New Tip Legislation Coming For the Service Industry

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A new Tip Legislation has been passed and is being implemented soon for staff to gain full control over their tips. 

What will we discuss in this blog?

  • The new tip legislation,
  • How the new tip legislation affects staff,
  • Thoughts from industry leaders.
tip legislation

By making it unlawful for businesses to withhold well-earned service charges from their staff, the new tip legislation, when put in place by the law, will ensure that all tips and service charges paid by customers, are fairly distributed amongst staff. 

The bill would amend the Employment Rights Act 1996 to and put new legal responsibilities onto employers.

Customers can be reassured that any money they pay to go towards tips, will directly go to staff for their hard work. 

The new Tipping Bill will benefit more than 2 million workers across the UK and will give them the right to see an employer’s tipping record, for the first time in history. 

The tip legislation was passed on Friday 15th July, which banned employers from withholding tips from their employees. 

The majority of hospitality workers who earn the National Minimum Wage, often rely on tips to make up their pay. Unfortunately, many businesses fail to distribute the tips that staff have worked hard to earn. 

MP, Dean Russell, fought for the new tip legislation; The Employment (Allocation of Tips) Bill, and has officially been backed by the government. 

What industries will benefit?

  • Hospitality
  • Leisure
  • Retail
  • Services 

With the current cost of living crisis, the new tip legislation should help to ease the pressure experienced by the majority of these employees.

Business Minister Jane Hunt said:

At a time when people are feeling the squeeze with rising costs, it is simply not right that employers are witholding tips from their hard working employees. Whether you are pulling pints or greeting guests, today’s reforms will ensure that staff receive a fair day’s pay for a fair day’s work – and it means customers can be confident their money is going to those who deserve it.

Through the Bill, we will also see a new statutory Code of Practice developed to provide businesses and staff with advice on how tips should be distributed.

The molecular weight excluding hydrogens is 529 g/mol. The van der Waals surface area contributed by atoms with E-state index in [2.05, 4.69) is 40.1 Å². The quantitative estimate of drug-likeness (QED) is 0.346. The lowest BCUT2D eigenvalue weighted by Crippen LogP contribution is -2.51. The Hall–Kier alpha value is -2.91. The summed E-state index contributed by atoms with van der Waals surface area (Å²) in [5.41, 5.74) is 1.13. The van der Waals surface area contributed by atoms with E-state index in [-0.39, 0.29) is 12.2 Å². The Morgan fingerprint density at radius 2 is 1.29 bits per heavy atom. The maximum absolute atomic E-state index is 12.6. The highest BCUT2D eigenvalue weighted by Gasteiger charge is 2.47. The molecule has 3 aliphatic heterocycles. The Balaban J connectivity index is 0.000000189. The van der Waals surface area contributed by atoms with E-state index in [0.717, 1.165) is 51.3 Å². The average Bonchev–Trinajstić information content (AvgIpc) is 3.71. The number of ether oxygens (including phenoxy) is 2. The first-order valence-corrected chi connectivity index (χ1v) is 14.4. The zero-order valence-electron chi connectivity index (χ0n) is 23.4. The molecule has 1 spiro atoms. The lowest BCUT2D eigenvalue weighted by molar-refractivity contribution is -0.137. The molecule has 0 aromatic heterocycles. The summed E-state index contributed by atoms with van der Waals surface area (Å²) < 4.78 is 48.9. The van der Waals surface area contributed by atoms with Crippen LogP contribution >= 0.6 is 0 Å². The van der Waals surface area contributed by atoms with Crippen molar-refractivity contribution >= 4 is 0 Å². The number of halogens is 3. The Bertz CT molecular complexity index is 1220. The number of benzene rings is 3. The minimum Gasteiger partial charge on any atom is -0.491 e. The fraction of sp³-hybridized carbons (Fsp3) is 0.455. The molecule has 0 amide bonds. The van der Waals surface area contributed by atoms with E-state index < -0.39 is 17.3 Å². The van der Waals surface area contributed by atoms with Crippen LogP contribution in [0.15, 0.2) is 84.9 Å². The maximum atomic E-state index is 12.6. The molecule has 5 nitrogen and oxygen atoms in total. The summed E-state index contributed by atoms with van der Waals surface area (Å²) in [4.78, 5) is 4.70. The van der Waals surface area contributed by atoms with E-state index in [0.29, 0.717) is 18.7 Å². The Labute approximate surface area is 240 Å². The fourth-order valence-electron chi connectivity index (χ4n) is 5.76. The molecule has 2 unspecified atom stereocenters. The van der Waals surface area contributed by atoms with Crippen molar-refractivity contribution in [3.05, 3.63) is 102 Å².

Workers will receive a new right to request more information relating to an employer’s tipping record, enabling them to bring forward a credible claim to an employment tribunal.

Dean Russell, Conservative MP for Watford, said:

I am delighted my Tips Bill has passed second reading in Parliament. It is fantastic that we are on track to securing a fair deal for millions of people working in hospitality across the country.

It has always felt wrong that some employers have retained tips intended for their staff. This new legislation will halt this practice, particularly given the current challenges around the cost of living.”

Has the move towards a cashless society affected customers giving tips?

It certainly has exacerbated the problem, as businesses will often keep the tips given via card payment. 

However, once the new tip legislation is in place, this will not be the case. 

Today’s reforms follow a range of government action to support people with the cost of living and help those on lower incomes keep more of what they earn. 

The National Living Wage had an increase of £9.50 per hour back in April, this is equivalent to an extra £1,000 a year for a full-time worker. 

A campaign was carried out to encourage workers to check their pay.

In addition, the government recently announced a widening of the ban on exclusivity clauses, giving the lowest paid workers flexibility to top up their pay and work multiple jobs if they wish.

The unemployment rate in the UK edged down to 3.7% in Q1 2022, this is the lowest since 1974. 

For the first time since records began, there are fewer unemployed people (1.257 million) than there are job vacancies, which reached a new record of 1.295 million.

Recommended Bizimply read: Planning Ahead for National UK Living Wage Increase

In conclusion,

The legislation will include:

  • a requirement for all employers to pass on tips to workers without any deductions
  • a Statutory Code of Practice setting out how tips should be distributed to ensure fairness and transparency
  • new rights for workers to make a request for information relating to an employer’s tipping record, enabling them to bring forward a credible claim to an employment tribunal

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